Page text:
Drone to the rescue

When a leak in a boiler at a coal-fired power station in Limpopo recently threatened electricity supply, a drone was deployed to carry out an assessment of the damage – marking the first time the utility had used the technology for confined-space emergency inspection.

Operated by Johannesburg-based Skyriders Access Specialists, the craft – fitted with camera and lighting systems – was used to survey the boiler’s interior, pinpointing the location of a leaking tube and photographing the area and its surrounds for damage.

“The client required an urgent visual assessment,” says Mike Zinn, marketing manager of Skyriders Access Specialists. “Traditionally, scaffolding or other time-consuming means of access would have had to have been constructed before an inspection of the boiler could be carried out.”

The Swiss-made drone – an Elios Sky Eye – was able to take high-definition photographs of the leaking tube. While the craft had been used at the power station on two previous occasions for inspection purposes, the incident marked the first time it had been called upon in an emergency situation.

“Skyriders dispatched a two-person team that was quickly on site and able to get the drone into the boiler as soon as possible,” says Zinn, adding that the incident highlighted the effectiveness of drone technology. “Health and safety aspects have improved dramatically for on-site crews in such projects, allowing specialised teams to enter only once the situation has been thoroughly analysed and verified.”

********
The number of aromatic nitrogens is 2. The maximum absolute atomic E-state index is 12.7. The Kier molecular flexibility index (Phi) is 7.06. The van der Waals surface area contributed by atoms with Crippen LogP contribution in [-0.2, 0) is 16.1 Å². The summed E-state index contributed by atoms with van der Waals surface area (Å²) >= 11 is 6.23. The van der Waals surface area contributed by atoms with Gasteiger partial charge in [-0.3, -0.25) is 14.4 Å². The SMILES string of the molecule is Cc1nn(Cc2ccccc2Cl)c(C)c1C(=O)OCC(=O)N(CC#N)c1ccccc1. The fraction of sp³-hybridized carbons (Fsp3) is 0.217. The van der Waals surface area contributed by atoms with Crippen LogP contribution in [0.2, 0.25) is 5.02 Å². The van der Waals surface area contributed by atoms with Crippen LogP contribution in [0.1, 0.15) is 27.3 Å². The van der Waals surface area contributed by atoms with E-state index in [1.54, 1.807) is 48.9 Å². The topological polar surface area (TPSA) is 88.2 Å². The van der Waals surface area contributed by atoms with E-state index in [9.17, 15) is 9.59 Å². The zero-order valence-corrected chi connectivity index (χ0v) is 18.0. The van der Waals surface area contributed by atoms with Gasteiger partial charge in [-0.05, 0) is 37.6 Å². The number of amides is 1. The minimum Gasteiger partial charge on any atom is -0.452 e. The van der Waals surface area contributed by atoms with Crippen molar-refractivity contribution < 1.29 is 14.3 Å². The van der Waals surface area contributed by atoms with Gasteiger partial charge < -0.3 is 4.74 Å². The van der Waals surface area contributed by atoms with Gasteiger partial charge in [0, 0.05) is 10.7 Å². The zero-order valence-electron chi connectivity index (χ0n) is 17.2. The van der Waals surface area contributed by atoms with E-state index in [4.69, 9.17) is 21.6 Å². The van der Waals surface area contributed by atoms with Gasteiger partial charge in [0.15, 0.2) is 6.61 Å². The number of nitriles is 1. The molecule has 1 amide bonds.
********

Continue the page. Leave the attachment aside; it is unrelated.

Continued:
Imported from Flyability of Switzerland, the drone incorporates a full high-definition camera, a thermal camera and an LED lighting system with remotely adjustable intensity. It can be piloted into usually inaccessible places up to many hundred metres beyond line of sight thanks to its wireless communication system and live video feedback.

“The main issue in this project was accessibility. The area in which the damage occurred was difficult to get to. Here, the collision-tolerance feature of the drone meant it was able to reach the affected area quickly and reliably. The fact that the pilot was fully trained and qualified meant that inspection work could be carried out rapidly and professionally, producing real-time results for the client,” Zinn maintains.

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